I wonder if the thirteen photos I snapped yesterday are antidotes for anything.

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Here’s a possible antidote for my nervousness about trying out for The Voice in February: “singing” is the only antidote that appears twice in the lists of “What Helps” on the walls of my office.

What antidotes do you find helpful?

Here’s an all-purpose antidote for what ails us:  gratitude. Thanks to all who helped me create this post and to you — of course! — for reading it.

Categories: blogging, personal growth, photojournalism, Psychotherapy | Tags: , , , , , , , , | 17 Comments

Day 1069: Your name here

Have you ever experienced people using your name as an adjective or a noun, implying they see you a certain way ?

Me neither, until yesterday, when it happened TWICE.

The first time was when one of my therapy patients said this about a relative of hers:

I think she needs an Ann in her life.

The second time was when my friend Carol said this, when I told her I was trying out for “The Voice” in February:

That’s a very Ann thing to do.

How can I know, for sure, what either of those people meant, using my name like that?

Googling “Ann” probably won’t help me, but I shall try that anyway (since, to me,  that seems like a very Ann thing to do).

Here is Ann’s first result of googling “Ann definition”:

The name Anne is a Hebrew baby name. In Hebrew the meaning of the name Anne is: Favour or grace. Prayer. God has favoured me.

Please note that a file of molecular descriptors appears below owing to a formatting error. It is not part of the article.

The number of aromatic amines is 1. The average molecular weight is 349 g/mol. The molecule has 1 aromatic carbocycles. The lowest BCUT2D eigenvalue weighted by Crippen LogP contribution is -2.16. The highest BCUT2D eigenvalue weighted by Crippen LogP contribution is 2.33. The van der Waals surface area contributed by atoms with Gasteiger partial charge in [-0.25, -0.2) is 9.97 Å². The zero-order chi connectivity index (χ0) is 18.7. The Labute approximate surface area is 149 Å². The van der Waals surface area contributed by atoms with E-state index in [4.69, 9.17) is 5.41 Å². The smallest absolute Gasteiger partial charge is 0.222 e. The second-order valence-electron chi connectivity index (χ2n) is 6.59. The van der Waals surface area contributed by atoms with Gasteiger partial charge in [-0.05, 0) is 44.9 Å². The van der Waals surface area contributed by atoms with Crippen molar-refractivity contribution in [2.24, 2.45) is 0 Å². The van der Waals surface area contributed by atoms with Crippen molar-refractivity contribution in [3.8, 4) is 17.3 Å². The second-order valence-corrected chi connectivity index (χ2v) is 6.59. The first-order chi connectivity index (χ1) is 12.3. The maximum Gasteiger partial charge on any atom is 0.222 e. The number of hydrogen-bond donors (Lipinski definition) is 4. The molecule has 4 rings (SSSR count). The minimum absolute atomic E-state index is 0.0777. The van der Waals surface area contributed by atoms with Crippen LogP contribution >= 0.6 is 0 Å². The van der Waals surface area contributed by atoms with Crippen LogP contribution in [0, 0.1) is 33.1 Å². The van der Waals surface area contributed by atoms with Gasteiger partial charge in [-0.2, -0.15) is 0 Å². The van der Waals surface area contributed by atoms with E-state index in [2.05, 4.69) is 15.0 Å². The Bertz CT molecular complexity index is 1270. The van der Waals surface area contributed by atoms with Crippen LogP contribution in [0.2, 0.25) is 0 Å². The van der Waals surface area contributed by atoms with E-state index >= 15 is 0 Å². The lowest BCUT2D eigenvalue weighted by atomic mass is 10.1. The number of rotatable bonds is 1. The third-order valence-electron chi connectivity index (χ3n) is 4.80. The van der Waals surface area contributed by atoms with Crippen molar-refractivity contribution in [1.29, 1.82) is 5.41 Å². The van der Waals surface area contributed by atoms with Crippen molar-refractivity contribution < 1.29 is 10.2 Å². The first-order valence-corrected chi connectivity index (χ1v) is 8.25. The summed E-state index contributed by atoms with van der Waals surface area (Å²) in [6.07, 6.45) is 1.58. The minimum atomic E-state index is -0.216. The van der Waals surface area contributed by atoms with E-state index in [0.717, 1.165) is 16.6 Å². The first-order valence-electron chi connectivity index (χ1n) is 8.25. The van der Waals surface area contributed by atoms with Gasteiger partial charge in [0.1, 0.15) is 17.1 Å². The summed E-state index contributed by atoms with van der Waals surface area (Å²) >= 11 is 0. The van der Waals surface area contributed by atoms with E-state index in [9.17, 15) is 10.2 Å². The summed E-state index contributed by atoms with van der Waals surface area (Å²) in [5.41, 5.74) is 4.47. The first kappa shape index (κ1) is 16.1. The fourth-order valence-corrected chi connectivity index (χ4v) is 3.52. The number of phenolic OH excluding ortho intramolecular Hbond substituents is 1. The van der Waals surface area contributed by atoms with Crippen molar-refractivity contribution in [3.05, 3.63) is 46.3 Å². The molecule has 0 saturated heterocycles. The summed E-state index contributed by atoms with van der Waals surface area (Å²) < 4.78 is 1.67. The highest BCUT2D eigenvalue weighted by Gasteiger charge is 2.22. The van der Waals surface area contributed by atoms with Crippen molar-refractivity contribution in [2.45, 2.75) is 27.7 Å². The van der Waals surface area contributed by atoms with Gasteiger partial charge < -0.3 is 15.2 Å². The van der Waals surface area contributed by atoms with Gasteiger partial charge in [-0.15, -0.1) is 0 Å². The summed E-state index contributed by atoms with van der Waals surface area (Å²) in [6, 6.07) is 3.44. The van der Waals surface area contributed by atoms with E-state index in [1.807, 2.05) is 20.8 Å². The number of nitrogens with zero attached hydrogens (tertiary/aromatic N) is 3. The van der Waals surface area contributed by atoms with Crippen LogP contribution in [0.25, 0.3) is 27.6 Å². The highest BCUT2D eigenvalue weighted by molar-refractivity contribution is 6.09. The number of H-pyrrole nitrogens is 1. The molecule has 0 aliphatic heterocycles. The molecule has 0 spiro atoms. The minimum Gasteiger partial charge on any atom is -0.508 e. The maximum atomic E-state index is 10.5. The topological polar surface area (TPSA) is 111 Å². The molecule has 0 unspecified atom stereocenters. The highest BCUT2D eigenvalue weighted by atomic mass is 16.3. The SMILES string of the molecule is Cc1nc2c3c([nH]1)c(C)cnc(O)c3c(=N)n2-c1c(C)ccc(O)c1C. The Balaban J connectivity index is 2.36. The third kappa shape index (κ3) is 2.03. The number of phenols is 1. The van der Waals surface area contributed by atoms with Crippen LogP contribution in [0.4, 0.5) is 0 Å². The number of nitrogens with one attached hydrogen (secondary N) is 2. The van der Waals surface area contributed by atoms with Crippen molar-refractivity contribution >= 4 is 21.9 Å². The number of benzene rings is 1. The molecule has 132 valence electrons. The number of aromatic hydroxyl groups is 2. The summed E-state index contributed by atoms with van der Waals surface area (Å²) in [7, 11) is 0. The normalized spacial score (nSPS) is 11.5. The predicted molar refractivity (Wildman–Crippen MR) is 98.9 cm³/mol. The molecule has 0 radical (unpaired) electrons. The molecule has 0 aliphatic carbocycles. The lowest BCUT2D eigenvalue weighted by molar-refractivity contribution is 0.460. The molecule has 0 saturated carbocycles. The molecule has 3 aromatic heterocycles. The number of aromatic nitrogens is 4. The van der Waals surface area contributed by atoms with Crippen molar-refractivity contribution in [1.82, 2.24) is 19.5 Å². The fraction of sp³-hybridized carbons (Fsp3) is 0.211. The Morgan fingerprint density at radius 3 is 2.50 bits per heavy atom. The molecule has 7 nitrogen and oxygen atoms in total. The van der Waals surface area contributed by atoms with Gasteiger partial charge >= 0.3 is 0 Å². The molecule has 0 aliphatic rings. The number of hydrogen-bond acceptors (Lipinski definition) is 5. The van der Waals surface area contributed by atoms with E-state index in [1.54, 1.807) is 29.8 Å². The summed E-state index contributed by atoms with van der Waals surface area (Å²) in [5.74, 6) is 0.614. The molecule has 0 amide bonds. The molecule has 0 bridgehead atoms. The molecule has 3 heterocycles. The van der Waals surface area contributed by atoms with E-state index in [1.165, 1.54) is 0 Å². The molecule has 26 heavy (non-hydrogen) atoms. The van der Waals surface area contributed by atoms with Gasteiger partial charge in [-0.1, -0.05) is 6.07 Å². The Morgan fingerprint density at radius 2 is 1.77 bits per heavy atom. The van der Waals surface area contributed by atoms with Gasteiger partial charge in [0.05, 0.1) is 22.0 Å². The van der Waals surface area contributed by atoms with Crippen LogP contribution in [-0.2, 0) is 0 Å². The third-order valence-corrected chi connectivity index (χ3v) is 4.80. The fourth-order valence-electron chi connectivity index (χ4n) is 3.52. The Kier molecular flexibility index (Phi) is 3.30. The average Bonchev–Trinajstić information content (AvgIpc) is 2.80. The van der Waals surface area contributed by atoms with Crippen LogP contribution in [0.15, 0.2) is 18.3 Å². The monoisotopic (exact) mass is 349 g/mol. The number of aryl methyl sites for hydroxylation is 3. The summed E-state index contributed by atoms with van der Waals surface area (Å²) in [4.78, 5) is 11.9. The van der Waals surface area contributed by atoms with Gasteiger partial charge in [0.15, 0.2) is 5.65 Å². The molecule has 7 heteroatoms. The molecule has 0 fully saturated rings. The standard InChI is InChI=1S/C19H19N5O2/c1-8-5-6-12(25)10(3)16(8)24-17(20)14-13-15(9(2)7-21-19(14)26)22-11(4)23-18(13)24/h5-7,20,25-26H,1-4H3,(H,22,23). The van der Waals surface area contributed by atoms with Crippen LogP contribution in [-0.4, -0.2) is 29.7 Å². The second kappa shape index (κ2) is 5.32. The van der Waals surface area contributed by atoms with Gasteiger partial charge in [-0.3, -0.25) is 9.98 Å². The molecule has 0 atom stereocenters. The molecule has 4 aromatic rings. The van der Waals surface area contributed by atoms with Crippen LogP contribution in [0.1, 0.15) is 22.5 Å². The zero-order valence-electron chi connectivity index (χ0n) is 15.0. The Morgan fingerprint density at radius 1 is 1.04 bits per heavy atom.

That’s not how I spell my name, though.  Perhaps people whose name is spelled AnnE are graceful and favoured by God. Here‘s another way Google defines “Ann”:

Word Origin and History for Ann
fem. proper name, alternative form of Anna, from Latin Anna, from Greek, from Hebrew Hannah (see Hannah ). In U.S. black slang, “white woman,” also “a black woman who is considered to be acting ‘too white;’ ” also Miss Ann. She is the spouse of Mr. Charlie.

It’s true that I AM a white woman, but that’s not a particularly helpful definition, either.

If I could consult with my patient or with Carol as I’m writing this blog post, I could use the helpful skill of reality testing (see here for that and other antidotes for automatic and unhelpful thoughts). In other words, I could ask them what they meant.  However, that’s not possible. Therefore,  it’s up to me to decide what “Ann” might mean, when used as an adjective or noun.

I am deciding this, at 6:19 AM, Boston USA time:

 Ann — when  used as a noun or an adjective — is a compliment, not an insult.

I hope you can decide the same, now, about your name. Why? Because this Ann believes that’s a helpful thing for everyone to do, no matter what.

Ann is now going to check photos she took yesterday, to see if any of them are more Ann than others.

 

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I think all those photos are equally Ann.

What do you think about that or anything else in this Ann post?

Finally, it’s very Ann to be extremely grateful that you visited here today, no matter what your name.

Categories: personal growth, photojournalism | Tags: , , , , , , | 36 Comments